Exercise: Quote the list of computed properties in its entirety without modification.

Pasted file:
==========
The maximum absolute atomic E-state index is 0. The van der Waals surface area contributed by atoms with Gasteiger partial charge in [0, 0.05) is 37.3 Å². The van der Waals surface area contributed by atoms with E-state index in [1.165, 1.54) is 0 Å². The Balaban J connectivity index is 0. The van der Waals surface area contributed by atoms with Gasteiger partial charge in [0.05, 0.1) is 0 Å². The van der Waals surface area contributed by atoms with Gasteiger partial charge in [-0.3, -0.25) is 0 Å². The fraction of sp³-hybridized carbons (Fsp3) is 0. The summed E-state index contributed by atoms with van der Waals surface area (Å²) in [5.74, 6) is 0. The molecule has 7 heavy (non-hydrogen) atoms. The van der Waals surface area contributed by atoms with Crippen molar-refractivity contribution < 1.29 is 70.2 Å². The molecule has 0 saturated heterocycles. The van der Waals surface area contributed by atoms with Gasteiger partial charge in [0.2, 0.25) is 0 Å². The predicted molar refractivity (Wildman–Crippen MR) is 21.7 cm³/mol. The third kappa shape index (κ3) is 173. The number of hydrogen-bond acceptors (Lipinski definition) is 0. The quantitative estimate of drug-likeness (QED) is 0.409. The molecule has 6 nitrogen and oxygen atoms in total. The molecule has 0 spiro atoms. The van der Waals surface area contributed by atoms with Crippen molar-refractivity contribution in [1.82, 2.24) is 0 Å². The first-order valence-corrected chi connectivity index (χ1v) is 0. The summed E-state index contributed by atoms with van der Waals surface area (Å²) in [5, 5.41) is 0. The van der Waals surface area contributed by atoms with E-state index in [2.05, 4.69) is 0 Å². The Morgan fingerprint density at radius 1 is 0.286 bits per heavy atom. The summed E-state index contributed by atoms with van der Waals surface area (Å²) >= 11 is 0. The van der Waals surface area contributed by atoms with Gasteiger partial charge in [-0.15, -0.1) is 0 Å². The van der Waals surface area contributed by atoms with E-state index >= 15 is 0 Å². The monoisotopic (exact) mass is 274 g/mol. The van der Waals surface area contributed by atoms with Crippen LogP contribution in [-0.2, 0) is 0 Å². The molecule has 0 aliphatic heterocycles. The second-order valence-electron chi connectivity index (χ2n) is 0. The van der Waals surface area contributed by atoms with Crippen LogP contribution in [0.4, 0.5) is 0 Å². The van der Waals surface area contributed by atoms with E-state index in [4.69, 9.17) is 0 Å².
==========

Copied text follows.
The maximum absolute atomic E-state index is 0. The van der Waals surface area contributed by atoms with Gasteiger partial charge in [0, 0.05) is 37.3 Å². The van der Waals surface area contributed by atoms with E-state index in [1.165, 1.54) is 0 Å². The Balaban J connectivity index is 0. The van der Waals surface area contributed by atoms with Gasteiger partial charge in [0.05, 0.1) is 0 Å². The van der Waals surface area contributed by atoms with Gasteiger partial charge in [-0.3, -0.25) is 0 Å². The fraction of sp³-hybridized carbons (Fsp3) is 0. The summed E-state index contributed by atoms with van der Waals surface area (Å²) in [5.74, 6) is 0. The molecule has 7 heavy (non-hydrogen) atoms. The van der Waals surface area contributed by atoms with Crippen molar-refractivity contribution < 1.29 is 70.2 Å². The molecule has 0 saturated heterocycles. The van der Waals surface area contributed by atoms with Gasteiger partial charge in [0.2, 0.25) is 0 Å². The predicted molar refractivity (Wildman–Crippen MR) is 21.7 cm³/mol. The third kappa shape index (κ3) is 173. The number of hydrogen-bond acceptors (Lipinski definition) is 0. The quantitative estimate of drug-likeness (QED) is 0.409. The molecule has 6 nitrogen and oxygen atoms in total. The molecule has 0 spiro atoms. The van der Waals surface area contributed by atoms with Crippen molar-refractivity contribution in [1.82, 2.24) is 0 Å². The first-order valence-corrected chi connectivity index (χ1v) is 0. The summed E-state index contributed by atoms with van der Waals surface area (Å²) in [5, 5.41) is 0. The van der Waals surface area contributed by atoms with E-state index in [2.05, 4.69) is 0 Å². The Morgan fingerprint density at radius 1 is 0.286 bits per heavy atom. The summed E-state index contributed by atoms with van der Waals surface area (Å²) >= 11 is 0. The van der Waals surface area contributed by atoms with Gasteiger partial charge in [-0.15, -0.1) is 0 Å². The van der Waals surface area contributed by atoms with E-state index >= 15 is 0 Å². The monoisotopic (exact) mass is 274 g/mol. The van der Waals surface area contributed by atoms with Crippen LogP contribution in [-0.2, 0) is 0 Å². The molecule has 0 aliphatic heterocycles. The second-order valence-electron chi connectivity index (χ2n) is 0. The van der Waals surface area contributed by atoms with Crippen LogP contribution in [0.4, 0.5) is 0 Å². The van der Waals surface area contributed by atoms with E-state index in [4.69, 9.17) is 0 Å².